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Grammys 2011: Arcade Fire at the Ukrainian Cultural Center

February 12, 2011 |  4:07 pm

“It was 40-below when we left Montreal to come here,” Win Butler said during a break in Friday night’s Arcade Fire show at the Ukrainian Cultural Center, simultaneously L.A.’s best- and worst-kept musical secret of the weekend. “So L.A., let me tell you that we are really, really happy to be here.”

Weather aside, it’s weird to think of Arcade Fire needing a reprieve, 48 hours before the most high-profile set they’ve ever played, performing in a prime slot on the 2011 Grammy Awards. But while the band has always aimed huge -- dozen-strong harmonies, choruses that feel like hymns, headlining major festivals the world over –- its heart is loyal to the small things -- the tiny terrors of suburban blight and tunnels carved in snowfalls. So on the eve of the most scripted, self-laudatory night in popular music, Arcade Fire got out of Dodge and threw a punk show.

The firewall blocking information leading up to the show could have repelled Julian Assange, so the genial non-chaos of the show’s logistics came as a welcome surprise. Lines moved quickly, sodas and cotton candy were free, the all-ages vibe befitting Arcade Fire’s “us kids know” youth-noir, and credit goes to promoters Goldenvoice and FYF’s Sean Carlson for not overselling the show. If someone hasn’t reclaimed the Ukrainian Cultural Center as a full-time concert venue (hmm?), they need to do so soon.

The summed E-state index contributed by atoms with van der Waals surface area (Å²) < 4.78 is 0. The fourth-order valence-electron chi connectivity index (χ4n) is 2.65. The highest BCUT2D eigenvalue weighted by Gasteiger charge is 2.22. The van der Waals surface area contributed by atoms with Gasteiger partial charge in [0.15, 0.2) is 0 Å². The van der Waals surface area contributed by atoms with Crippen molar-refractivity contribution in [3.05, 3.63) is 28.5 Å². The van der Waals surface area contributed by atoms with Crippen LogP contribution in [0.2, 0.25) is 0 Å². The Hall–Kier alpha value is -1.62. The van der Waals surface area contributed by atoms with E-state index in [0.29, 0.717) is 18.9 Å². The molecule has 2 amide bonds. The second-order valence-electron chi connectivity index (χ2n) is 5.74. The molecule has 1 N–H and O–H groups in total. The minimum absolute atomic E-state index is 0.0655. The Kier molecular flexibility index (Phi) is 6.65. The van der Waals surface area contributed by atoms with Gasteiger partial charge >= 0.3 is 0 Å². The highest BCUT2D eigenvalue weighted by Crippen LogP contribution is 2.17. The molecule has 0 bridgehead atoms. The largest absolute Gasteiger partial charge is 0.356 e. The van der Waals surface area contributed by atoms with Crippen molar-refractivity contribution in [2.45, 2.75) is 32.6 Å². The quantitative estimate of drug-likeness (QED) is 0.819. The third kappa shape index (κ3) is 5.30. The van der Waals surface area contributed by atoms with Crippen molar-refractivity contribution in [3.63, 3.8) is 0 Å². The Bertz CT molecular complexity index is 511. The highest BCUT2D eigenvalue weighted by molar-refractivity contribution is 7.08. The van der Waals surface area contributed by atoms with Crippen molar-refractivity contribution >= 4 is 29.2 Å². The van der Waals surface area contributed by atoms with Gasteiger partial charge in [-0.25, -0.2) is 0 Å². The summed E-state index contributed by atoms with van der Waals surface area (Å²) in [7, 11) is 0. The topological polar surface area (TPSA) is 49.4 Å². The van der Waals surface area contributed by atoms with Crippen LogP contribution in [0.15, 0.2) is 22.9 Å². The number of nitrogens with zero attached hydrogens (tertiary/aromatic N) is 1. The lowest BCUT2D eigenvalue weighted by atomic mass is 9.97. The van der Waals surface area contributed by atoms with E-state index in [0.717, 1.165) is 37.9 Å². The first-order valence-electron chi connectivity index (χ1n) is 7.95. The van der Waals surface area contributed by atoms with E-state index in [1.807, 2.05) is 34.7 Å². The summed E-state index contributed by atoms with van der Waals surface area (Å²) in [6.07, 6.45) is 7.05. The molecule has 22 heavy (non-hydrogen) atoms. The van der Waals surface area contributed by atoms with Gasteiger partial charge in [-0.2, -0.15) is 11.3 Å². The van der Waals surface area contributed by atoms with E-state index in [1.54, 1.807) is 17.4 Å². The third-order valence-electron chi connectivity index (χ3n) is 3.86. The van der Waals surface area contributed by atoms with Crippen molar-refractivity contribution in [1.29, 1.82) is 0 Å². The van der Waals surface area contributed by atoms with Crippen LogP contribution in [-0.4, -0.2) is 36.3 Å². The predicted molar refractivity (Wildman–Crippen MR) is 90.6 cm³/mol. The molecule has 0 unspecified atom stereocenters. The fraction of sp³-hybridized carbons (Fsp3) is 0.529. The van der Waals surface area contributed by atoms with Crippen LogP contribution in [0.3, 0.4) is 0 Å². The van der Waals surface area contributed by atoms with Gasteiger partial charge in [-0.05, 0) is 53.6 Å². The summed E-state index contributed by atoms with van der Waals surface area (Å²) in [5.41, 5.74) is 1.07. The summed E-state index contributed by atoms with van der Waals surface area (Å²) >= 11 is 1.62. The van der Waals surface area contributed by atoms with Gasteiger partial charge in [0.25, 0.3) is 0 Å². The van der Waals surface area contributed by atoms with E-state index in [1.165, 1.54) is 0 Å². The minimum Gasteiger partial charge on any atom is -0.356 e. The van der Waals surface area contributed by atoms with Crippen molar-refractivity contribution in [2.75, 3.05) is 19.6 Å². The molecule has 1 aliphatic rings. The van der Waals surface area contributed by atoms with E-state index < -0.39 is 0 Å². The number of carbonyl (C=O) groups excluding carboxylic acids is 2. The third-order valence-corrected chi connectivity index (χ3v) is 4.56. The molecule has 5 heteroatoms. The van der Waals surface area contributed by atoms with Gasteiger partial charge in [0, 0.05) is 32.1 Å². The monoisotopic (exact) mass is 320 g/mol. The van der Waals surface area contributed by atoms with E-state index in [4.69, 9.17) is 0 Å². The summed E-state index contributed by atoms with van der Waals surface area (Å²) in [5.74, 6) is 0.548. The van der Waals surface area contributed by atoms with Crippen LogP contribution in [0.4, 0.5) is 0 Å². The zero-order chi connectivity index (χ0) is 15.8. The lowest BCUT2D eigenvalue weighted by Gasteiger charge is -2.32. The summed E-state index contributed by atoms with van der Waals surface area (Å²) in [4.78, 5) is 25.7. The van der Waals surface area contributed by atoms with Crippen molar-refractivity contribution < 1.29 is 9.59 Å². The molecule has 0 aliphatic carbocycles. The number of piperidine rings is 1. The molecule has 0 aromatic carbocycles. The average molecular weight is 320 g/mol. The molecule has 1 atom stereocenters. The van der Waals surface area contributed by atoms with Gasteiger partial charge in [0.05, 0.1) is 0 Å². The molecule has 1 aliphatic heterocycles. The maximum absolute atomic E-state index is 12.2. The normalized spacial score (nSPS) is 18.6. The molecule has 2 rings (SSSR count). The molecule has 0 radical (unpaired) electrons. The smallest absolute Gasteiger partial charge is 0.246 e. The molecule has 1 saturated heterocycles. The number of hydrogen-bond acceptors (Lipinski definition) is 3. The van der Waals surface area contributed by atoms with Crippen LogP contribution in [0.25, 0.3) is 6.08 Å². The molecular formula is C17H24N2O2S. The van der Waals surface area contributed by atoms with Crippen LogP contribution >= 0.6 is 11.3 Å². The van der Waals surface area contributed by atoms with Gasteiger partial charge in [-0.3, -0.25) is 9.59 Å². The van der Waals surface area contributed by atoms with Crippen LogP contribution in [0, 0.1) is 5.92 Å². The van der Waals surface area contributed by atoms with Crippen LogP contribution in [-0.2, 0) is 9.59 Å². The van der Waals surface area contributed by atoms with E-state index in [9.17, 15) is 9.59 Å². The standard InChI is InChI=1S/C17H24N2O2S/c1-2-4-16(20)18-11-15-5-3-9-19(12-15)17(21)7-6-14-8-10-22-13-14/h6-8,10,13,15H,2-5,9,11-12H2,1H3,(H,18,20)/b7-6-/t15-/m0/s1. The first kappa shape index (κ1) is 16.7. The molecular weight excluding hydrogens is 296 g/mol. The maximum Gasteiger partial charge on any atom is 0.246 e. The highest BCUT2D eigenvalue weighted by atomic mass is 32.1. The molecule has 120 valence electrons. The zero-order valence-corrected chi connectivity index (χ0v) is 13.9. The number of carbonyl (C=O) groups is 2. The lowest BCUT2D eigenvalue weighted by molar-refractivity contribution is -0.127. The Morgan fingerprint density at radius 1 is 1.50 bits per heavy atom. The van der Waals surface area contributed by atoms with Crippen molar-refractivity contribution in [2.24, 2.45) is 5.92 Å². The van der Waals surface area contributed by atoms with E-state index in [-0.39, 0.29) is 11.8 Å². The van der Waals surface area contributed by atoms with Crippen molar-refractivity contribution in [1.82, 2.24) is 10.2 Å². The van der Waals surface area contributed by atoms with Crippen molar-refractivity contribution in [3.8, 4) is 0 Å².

The eight-piece Arcade Fire is a spectacle from any distance, but the most revelatory thing about this close-up set was the chance to watch their faces. Regine Chassagne plays with the coyness of a prowling panther, the crazy gleam in her eye tempered by the pagan joy in her ribbon-twirling. Win Butler got a lot of Springsteen comparisons on “The Suburbs,” and live they’re even more earned when he turns his back to the mic and rips through baritone jibes at “kids with their arms folded tight.” And his little brother Will plays, well, the consummate little brother, taking breaks from synth duty to scale the rafters and batter everything he can get his hands on with drumsticks, including Win’s torso. From 50 feet away, even the band’s longtime violinist, Sarah Neufeld, revealed a flinty, beatific charisma.

The hour-and-a-half set stuck to the heart of their catalog: “Rebellion (Lies),” “Month of May,” “No Cars Go,” and an unexpectedly early run through the band’s anthem “Wake Up.” And it’s a testament to their editing powers that three albums into their career they already have what amounts to a greatest-hits set. The sound was, naturally, a little foggy on the string section and more delicate synthetics, but the band seemed truly thrilled to be in a bunker like this, holed up with a few hundred fans who slept outside record stores to be here. And the payoffs were unlike anything we’re going to see from Arcade Fire in this kind of space again -- a long-form disco take on “Neighborhood #3 (Power Out)” with a concussion bomb of strobe lights and a jubilant “Haiti” that felt like it could save Chassagne’s country of ancestry with sheer will.  

By the time a brave teenage-looking soul broke every rule of L.A. hipster decorum and crowd-surfed through the entire audience on the encore of “Keep The Car Running,” the room went berserk and the band members grinned like they hadn’t seen this in years. It was one unbridled reaction they won’t see Sunday night, and you can’t help but think that even when they get 70,000 Coachella-goers at their disposal a few months from now, they’re going to miss this.

-- August Brown

Video uploaded by YouTube user anziano311

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